“If we want to do analysis in Nigeria, it is either fraudulent or ignorant if we do not bring money that belongs to corruption into the mass.
“This is what distinguishes in my own respectful view, this administration from the other. I can say that with what I have seen, if you have a president who is not corrupt, 50 percent of your financial problems are over.
“This is what I have seen, I can demonstrate it with facts and figures.”
Corruption Suspects Whipping Up Religious Sentiments— Magu
Meanwhile, the Economic and Financial Crimes Commission (EFCC) has decried “how (corruption suspects) now whip up religious sentiments whenever they are called upon to account for any alleged misdeeds”.
Acting Chairman of the commission, Ibrahim Magu, raised the concern at the 7th Triennial National Delegates Conference of the National Council of Muslim Youth Organisations in Ibadan.
According to a statement by Spokesman of the anti-graft agency, Wilson Uwujaren, in Abuja on Monday, Magu was represented by Mohammed Rabo, Head of the Ibadan zonal office of the EFCC.
“It is sad to note that the corrupt, using sponsored people, claim that they are being prosecuted because of their religion or their ethnic identity.
“They do their utmost not to answer the all-important question of whether or not they were guilty of the corruption allegations against them.
“Who, among the corrupt and those engaged in financial and economic crimes, does so in the name of his or her religion or ethnic group?” Magu was quoted as saying.
He stated that religious or ethnic identity was never a consideration whenever the EFCC arrested or prosecuted individuals for economic and financial crimes.
“What we see before us are men and women who have done something wrong and who should answer before the law courts.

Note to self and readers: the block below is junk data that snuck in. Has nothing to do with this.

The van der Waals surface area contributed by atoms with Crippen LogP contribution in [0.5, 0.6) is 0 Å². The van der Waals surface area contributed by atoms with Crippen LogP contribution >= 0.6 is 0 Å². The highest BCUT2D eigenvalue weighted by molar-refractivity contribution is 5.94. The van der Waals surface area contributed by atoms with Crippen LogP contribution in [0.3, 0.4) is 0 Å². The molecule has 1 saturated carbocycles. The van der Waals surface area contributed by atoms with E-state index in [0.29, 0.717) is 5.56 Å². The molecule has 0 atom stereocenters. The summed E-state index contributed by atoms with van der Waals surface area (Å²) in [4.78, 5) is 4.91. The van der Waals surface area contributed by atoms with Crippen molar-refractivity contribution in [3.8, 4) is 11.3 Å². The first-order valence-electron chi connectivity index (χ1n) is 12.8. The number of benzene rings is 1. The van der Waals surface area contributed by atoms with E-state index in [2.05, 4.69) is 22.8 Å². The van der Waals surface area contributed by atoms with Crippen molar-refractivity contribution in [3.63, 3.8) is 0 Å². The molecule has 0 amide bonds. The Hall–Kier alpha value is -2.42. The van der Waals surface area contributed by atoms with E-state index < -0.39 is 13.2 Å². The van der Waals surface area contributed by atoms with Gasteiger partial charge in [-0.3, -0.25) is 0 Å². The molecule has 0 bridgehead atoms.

“Each and every person we have interrogated and prosecuted cornered resources meant for their people to private use.
“But they turn around and appeal to those same people they have impoverished – whipping up ethno-religious sentiments,” Magu stated.
The EFCC boss urged faith-based organisations to be actively involved in the fight against corruption by teaching their faithful moral uprightness and integrity.
According to him, every religion teaches the fear of God and abhors every behavioural digression that promotes moral decadence, impurity and all forms of vices including corruption”.
“Whoever amongst you sees something wrong he should change it physically – using his hand, if he is not able to do so with his hand, he should change it orally – speaking out in condemnation against it.
“If that is still not possible, he should detest it in his mind; this constitutes the weakest level of faith”, he advised, quoting a well-known Hadith (teachings of Prophet Muhammad).
The anti-graft czar said there was no reason why everyone, particularly Muslims, should not be in the vanguard against corruption and other vices in the society, given the above Hadith and corresponding teachings in other religions.
“The strength or weakness of our faith can be measured by our ability or otherwise to stand up to and challenge those committing evil acts, including those acts that negatively impact our social, economic and moral well-being,’’ he added.
Magu urged the youth to form a vanguard against corruption and make themselves ambassadors of integrity by questioning any momentary wealth and ostentatious living.